Ruth win Williams 294
W. A. Lowe 293
Alphonso Phillips 293
Mildred A. Swayers 293
Cyril Ahterley. 293
Councilmen (1 year)
Reuben Eversly 290
J. J. Long 2M
Reginald Calender 287
H. A. Thompson 282
D. E. Butcher 280
Doris A. Samuels 279
W. B. Nichols 275
Alfonso Alexis 270
Moises Minas 264
Amy E. Williams 263
Joseph Bishop 258
Leonard Pennycook 251
Alternates
Muriel Johnson 249
Ruth Thomas 247
K. L. Harris 245
Silvcstre Caniiales 240
Arthur Betty 237
Edith A. Brown 230
Mauldlin Holder 227
Philmore Alexis 225
K. L. Cyrus 224
Glenville Davis 186
Paraiso voted for one campaign
1.432; two campaigns, 22: and
three campaigns, 14.
2 Ike Votes?
WASHINGTON, Nov. 7 (UP) -The
White House said today that
President Eisenhower's son and
daughter-in-law, Ma and Mrs.
John Eisenhower, cast their votes
in New York today through absen absentee
tee absentee ballots. John is stationed at
Fort Belvoir. Their voting resi residence
dence residence is Highland Falls, N.Y.
Heavy Decision
FARMINGTON, N. M., Nov. 7 7-(UP)
(UP) 7-(UP) An unidentified woman
stood for more than 30 minutes in
a line at the polls today, but she
didn't get to vote.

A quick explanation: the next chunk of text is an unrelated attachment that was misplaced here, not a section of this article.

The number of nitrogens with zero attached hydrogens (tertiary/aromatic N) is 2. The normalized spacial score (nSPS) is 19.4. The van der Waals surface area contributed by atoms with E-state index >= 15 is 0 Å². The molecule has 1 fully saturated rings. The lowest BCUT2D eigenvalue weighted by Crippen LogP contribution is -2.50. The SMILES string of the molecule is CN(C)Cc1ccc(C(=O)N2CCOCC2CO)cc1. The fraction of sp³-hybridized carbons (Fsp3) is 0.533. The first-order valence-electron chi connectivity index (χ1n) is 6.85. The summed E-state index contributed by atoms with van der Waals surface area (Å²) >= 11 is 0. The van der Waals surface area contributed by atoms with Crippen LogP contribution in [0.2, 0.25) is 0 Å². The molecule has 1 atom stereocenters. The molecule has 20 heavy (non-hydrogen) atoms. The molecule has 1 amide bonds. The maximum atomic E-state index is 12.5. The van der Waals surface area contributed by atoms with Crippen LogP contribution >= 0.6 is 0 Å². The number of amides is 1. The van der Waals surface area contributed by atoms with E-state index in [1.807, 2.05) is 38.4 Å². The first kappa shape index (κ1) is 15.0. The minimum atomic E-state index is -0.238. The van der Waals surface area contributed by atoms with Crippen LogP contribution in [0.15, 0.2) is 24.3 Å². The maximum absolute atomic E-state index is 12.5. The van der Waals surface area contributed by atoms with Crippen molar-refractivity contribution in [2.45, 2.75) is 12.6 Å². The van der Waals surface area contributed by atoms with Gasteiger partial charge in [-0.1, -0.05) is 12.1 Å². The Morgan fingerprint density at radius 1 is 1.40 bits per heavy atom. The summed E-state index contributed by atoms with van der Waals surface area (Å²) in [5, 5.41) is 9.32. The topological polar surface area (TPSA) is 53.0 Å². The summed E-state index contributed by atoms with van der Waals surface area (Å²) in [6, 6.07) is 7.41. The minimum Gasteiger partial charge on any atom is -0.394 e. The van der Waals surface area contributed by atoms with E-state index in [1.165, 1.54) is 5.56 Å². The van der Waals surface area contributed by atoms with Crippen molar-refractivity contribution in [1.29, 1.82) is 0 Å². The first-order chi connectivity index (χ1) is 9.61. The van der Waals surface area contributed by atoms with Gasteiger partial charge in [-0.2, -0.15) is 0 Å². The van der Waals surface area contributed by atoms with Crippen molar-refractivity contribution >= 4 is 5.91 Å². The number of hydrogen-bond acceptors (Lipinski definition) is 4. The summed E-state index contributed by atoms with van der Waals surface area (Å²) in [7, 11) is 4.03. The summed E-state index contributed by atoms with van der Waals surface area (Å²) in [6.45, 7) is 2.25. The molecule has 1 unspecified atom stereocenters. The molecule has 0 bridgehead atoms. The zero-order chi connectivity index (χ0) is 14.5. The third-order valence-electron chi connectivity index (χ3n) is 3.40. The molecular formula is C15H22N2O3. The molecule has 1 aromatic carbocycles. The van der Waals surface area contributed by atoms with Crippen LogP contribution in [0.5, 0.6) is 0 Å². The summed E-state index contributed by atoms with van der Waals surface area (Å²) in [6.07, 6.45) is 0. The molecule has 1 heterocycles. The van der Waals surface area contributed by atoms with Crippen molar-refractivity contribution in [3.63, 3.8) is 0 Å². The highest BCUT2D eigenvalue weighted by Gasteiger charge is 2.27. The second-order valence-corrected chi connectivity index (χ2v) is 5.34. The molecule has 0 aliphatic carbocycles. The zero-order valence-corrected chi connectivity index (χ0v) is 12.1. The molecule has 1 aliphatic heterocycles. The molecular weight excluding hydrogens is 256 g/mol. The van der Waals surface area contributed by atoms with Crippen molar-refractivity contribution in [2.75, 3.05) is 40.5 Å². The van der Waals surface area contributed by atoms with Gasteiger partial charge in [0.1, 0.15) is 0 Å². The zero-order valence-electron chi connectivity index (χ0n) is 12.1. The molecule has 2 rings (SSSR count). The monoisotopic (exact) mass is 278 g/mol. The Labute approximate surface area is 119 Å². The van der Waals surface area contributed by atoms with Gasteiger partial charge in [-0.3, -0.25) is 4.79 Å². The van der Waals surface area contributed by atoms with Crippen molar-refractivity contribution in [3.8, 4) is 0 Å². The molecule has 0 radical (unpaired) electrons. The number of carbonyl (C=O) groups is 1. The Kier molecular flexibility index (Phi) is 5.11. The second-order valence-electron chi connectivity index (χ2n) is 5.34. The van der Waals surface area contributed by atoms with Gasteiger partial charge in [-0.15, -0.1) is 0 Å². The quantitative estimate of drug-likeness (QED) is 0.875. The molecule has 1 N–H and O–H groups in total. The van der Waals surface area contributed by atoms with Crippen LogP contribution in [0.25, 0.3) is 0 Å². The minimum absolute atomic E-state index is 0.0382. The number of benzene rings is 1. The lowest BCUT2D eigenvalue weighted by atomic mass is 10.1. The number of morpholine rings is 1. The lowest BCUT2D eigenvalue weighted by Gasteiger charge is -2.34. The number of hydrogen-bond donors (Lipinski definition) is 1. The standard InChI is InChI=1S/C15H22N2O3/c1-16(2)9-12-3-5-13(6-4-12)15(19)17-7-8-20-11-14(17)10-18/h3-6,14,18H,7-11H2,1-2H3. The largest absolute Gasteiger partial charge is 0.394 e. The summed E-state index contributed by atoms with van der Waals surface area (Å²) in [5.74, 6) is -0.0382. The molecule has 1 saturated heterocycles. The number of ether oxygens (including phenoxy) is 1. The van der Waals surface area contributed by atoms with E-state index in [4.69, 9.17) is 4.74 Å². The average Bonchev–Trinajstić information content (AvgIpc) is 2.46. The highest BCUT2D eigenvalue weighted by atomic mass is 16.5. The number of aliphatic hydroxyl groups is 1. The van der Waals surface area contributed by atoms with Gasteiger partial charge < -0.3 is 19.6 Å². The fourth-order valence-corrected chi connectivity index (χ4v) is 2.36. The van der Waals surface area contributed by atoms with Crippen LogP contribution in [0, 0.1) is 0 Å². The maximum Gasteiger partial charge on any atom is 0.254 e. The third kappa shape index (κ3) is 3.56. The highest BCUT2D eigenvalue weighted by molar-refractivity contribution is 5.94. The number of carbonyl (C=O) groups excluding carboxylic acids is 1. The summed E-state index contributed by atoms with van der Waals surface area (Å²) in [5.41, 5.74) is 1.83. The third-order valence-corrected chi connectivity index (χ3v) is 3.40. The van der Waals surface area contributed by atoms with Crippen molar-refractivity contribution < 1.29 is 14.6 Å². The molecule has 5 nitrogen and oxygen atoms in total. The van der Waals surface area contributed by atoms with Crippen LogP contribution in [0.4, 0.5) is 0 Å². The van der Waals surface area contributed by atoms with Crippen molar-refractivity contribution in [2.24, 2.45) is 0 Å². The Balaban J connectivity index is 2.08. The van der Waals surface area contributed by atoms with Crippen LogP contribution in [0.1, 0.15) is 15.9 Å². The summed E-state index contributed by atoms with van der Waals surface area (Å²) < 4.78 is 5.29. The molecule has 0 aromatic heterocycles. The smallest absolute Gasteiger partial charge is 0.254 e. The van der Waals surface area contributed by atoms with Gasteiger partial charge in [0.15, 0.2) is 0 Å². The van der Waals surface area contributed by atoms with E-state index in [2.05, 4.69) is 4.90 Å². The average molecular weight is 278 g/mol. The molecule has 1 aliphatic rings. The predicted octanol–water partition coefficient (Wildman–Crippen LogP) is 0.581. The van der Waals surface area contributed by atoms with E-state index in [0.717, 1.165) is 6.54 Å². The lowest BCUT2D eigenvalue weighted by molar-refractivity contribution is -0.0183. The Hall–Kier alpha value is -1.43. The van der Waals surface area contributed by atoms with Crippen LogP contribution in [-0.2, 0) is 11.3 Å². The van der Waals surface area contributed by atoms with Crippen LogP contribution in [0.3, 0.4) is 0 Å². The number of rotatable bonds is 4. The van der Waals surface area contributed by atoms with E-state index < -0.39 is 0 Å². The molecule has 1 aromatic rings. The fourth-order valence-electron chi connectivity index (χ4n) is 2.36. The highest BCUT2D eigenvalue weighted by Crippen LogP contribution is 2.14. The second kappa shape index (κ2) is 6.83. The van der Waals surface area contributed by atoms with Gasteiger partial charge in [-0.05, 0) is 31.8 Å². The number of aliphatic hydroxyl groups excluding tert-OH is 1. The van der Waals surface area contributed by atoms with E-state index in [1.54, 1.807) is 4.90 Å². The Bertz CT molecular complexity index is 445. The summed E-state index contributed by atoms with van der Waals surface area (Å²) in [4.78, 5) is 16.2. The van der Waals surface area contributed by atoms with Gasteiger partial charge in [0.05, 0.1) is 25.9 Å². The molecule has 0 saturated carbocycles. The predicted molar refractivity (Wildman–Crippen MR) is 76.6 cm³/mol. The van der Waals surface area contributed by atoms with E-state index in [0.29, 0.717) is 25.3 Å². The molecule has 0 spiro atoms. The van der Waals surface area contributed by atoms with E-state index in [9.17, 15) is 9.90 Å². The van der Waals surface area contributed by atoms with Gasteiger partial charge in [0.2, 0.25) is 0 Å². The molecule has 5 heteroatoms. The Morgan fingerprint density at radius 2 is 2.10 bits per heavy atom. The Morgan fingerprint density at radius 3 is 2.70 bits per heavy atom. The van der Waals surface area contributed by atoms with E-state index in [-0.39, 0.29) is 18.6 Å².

Before she could cast her ballot,
the stork became impatient and
she was taken to the San Juan
County Hospital where she gave
birth to a baby.
FLOWERY FIGURE
BOSTON (UP) Flowers or ordered
dered ordered by telegeaph in the United
States during the past year were
valued at 148,000,000. The Florists
Telegraph Delivery Association
estimates that the figure will ap approximate
proximate approximate $100,000,000 by 1960.

FOR RENT

Apartments
ATTENTION, G. I.! Just built
modem furnished apartments, I,
2 bedrooms, hot, cold water.
Phone Panama 3-4941.
FOR RENT: Furnished apart apartments
ments apartments for G.l.'s, screened,' one,
two bedrooms. Call 3-4818, 7-9
FOR RENT: One-room furnish furnished
ed furnished apartment, including refri refrigerator,
gerator, refrigerator, gas stove, water heater,
large balcony overlooking the
sea arid British Embassy, Ecuador
Avenue, 30.
FOR RENT: Beautiful apart apartment
ment apartment in Campo Alegre: 2 bed bedrooms,
rooms, bedrooms, porch, dining room, kitch kitchen,
en, kitchen, bath and hot Water, maid's